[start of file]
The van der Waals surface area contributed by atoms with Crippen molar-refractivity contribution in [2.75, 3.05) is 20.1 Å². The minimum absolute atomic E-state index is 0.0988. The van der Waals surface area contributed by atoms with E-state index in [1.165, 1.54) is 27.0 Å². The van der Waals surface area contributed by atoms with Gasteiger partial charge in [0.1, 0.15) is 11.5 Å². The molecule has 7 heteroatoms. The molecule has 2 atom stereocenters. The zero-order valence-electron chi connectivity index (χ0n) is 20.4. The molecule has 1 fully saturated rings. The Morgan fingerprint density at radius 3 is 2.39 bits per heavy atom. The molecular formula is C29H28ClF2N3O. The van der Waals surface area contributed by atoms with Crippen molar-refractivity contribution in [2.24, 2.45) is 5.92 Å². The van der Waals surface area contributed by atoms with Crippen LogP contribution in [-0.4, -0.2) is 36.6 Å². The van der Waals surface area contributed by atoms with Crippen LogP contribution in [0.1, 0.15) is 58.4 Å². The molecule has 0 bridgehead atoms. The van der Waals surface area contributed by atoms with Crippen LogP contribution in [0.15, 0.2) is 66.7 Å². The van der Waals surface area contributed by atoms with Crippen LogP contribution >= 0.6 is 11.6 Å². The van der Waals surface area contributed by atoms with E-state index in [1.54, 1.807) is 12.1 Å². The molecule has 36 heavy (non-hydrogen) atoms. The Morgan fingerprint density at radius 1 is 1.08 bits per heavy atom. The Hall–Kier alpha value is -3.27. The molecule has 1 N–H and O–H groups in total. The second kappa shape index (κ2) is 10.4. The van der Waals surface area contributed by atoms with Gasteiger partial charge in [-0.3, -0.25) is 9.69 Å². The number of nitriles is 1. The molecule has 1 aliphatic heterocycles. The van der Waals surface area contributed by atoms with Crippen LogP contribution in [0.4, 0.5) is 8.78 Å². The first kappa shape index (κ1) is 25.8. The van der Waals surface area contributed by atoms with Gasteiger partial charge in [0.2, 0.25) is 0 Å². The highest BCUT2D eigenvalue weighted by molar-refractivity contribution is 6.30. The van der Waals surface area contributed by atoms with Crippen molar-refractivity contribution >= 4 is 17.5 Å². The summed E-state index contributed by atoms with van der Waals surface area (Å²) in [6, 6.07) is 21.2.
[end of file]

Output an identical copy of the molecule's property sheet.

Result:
The van der Waals surface area contributed by atoms with Crippen molar-refractivity contribution in [2.75, 3.05) is 20.1 Å². The minimum absolute atomic E-state index is 0.0988. The van der Waals surface area contributed by atoms with E-state index in [1.165, 1.54) is 27.0 Å². The van der Waals surface area contributed by atoms with Gasteiger partial charge in [0.1, 0.15) is 11.5 Å². The molecule has 7 heteroatoms. The molecule has 2 atom stereocenters. The zero-order valence-electron chi connectivity index (χ0n) is 20.4. The molecule has 1 fully saturated rings. The Morgan fingerprint density at radius 3 is 2.39 bits per heavy atom. The molecular formula is C29H28ClF2N3O. The van der Waals surface area contributed by atoms with Crippen molar-refractivity contribution in [2.24, 2.45) is 5.92 Å². The van der Waals surface area contributed by atoms with Crippen LogP contribution in [-0.4, -0.2) is 36.6 Å². The van der Waals surface area contributed by atoms with Crippen LogP contribution in [0.1, 0.15) is 58.4 Å². The molecule has 0 bridgehead atoms. The van der Waals surface area contributed by atoms with Crippen LogP contribution in [0.15, 0.2) is 66.7 Å². The van der Waals surface area contributed by atoms with Crippen LogP contribution >= 0.6 is 11.6 Å². The van der Waals surface area contributed by atoms with E-state index in [1.54, 1.807) is 12.1 Å². The molecule has 36 heavy (non-hydrogen) atoms. The Morgan fingerprint density at radius 1 is 1.08 bits per heavy atom. The Hall–Kier alpha value is -3.27. The molecule has 1 N–H and O–H groups in total. The second kappa shape index (κ2) is 10.4. The van der Waals surface area contributed by atoms with Gasteiger partial charge in [-0.3, -0.25) is 9.69 Å². The number of nitriles is 1. The molecule has 1 aliphatic heterocycles. The van der Waals surface area contributed by atoms with Crippen LogP contribution in [0.4, 0.5) is 8.78 Å². The first kappa shape index (κ1) is 25.8. The van der Waals surface area contributed by atoms with Gasteiger partial charge in [0.2, 0.25) is 0 Å². The highest BCUT2D eigenvalue weighted by molar-refractivity contribution is 6.30. The van der Waals surface area contributed by atoms with Crippen molar-refractivity contribution >= 4 is 17.5 Å². The summed E-state index contributed by atoms with van der Waals surface area (Å²) in [6, 6.07) is 21.2.